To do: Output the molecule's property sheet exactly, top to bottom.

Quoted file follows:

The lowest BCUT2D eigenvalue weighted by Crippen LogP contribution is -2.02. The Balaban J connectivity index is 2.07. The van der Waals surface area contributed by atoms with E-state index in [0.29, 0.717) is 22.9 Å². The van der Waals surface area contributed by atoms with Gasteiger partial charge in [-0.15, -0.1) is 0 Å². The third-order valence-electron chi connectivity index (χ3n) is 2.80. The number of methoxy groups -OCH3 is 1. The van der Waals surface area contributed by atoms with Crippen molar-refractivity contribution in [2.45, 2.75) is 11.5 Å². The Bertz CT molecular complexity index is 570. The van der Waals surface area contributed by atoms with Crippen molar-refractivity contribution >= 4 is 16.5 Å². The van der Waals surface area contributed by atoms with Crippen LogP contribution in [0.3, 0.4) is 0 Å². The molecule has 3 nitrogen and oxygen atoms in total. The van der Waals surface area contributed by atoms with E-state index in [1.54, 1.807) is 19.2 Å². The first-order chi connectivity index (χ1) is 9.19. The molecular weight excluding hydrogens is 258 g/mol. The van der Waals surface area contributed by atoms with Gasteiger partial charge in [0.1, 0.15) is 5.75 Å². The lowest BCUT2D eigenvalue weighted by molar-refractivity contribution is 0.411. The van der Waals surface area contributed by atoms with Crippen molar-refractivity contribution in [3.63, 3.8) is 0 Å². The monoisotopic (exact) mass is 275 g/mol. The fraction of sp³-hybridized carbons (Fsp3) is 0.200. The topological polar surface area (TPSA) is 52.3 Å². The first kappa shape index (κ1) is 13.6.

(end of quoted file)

The lowest BCUT2D eigenvalue weighted by Crippen LogP contribution is -2.02. The Balaban J connectivity index is 2.07. The van der Waals surface area contributed by atoms with E-state index in [0.29, 0.717) is 22.9 Å². The van der Waals surface area contributed by atoms with Gasteiger partial charge in [-0.15, -0.1) is 0 Å². The third-order valence-electron chi connectivity index (χ3n) is 2.80. The number of methoxy groups -OCH3 is 1. The van der Waals surface area contributed by atoms with Crippen molar-refractivity contribution in [2.45, 2.75) is 11.5 Å². The Bertz CT molecular complexity index is 570. The van der Waals surface area contributed by atoms with Crippen molar-refractivity contribution >= 4 is 16.5 Å². The van der Waals surface area contributed by atoms with Crippen LogP contribution in [0.3, 0.4) is 0 Å². The molecule has 3 nitrogen and oxygen atoms in total. The van der Waals surface area contributed by atoms with E-state index in [1.54, 1.807) is 19.2 Å². The first-order chi connectivity index (χ1) is 9.19. The molecular weight excluding hydrogens is 258 g/mol. The van der Waals surface area contributed by atoms with Gasteiger partial charge in [0.1, 0.15) is 5.75 Å². The lowest BCUT2D eigenvalue weighted by molar-refractivity contribution is 0.411. The van der Waals surface area contributed by atoms with Crippen molar-refractivity contribution in [3.63, 3.8) is 0 Å². The monoisotopic (exact) mass is 275 g/mol. The fraction of sp³-hybridized carbons (Fsp3) is 0.200. The topological polar surface area (TPSA) is 52.3 Å². The first kappa shape index (κ1) is 13.6.